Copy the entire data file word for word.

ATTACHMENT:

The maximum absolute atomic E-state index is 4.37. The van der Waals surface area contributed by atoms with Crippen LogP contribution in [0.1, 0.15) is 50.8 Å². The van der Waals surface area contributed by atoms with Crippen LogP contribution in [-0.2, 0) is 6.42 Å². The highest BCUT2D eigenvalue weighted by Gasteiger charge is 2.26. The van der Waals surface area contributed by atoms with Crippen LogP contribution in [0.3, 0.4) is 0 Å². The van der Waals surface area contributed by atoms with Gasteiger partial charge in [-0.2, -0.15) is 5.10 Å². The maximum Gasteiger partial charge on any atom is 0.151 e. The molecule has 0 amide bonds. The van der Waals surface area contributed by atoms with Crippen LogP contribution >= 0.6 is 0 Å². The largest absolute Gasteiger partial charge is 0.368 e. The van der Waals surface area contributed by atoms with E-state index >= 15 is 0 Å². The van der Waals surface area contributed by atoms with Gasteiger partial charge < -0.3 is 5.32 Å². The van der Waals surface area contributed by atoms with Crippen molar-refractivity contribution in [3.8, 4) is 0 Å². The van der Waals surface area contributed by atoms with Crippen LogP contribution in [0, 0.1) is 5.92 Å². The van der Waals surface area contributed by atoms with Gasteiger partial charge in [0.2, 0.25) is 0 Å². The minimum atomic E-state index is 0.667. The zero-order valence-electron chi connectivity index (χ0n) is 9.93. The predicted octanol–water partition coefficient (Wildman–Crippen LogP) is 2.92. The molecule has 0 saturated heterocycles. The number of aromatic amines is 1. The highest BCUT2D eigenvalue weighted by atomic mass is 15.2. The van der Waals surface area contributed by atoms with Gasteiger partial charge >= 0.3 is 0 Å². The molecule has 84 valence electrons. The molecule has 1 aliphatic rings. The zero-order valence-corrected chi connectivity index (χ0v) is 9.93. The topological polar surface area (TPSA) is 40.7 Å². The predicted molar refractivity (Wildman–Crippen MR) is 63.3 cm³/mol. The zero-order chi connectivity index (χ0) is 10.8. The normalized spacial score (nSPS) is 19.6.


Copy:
The maximum absolute atomic E-state index is 4.37. The van der Waals surface area contributed by atoms with Crippen LogP contribution in [0.1, 0.15) is 50.8 Å². The van der Waals surface area contributed by atoms with Crippen LogP contribution in [-0.2, 0) is 6.42 Å². The highest BCUT2D eigenvalue weighted by Gasteiger charge is 2.26. The van der Waals surface area contributed by atoms with Crippen LogP contribution in [0.3, 0.4) is 0 Å². The van der Waals surface area contributed by atoms with Gasteiger partial charge in [-0.2, -0.15) is 5.10 Å². The maximum Gasteiger partial charge on any atom is 0.151 e. The molecule has 0 amide bonds. The van der Waals surface area contributed by atoms with Crippen LogP contribution >= 0.6 is 0 Å². The largest absolute Gasteiger partial charge is 0.368 e. The van der Waals surface area contributed by atoms with E-state index >= 15 is 0 Å². The van der Waals surface area contributed by atoms with Gasteiger partial charge < -0.3 is 5.32 Å². The van der Waals surface area contributed by atoms with Crippen molar-refractivity contribution in [3.8, 4) is 0 Å². The van der Waals surface area contributed by atoms with Crippen LogP contribution in [0, 0.1) is 5.92 Å². The van der Waals surface area contributed by atoms with Gasteiger partial charge in [0.2, 0.25) is 0 Å². The minimum atomic E-state index is 0.667. The zero-order valence-electron chi connectivity index (χ0n) is 9.93. The predicted octanol–water partition coefficient (Wildman–Crippen LogP) is 2.92. The molecule has 0 saturated heterocycles. The number of aromatic amines is 1. The highest BCUT2D eigenvalue weighted by atomic mass is 15.2. The van der Waals surface area contributed by atoms with Gasteiger partial charge >= 0.3 is 0 Å². The molecule has 84 valence electrons. The molecule has 1 aliphatic rings. The zero-order valence-corrected chi connectivity index (χ0v) is 9.93. The topological polar surface area (TPSA) is 40.7 Å². The predicted molar refractivity (Wildman–Crippen MR) is 63.3 cm³/mol. The zero-order chi connectivity index (χ0) is 10.8. The normalized spacial score (nSPS) is 19.6.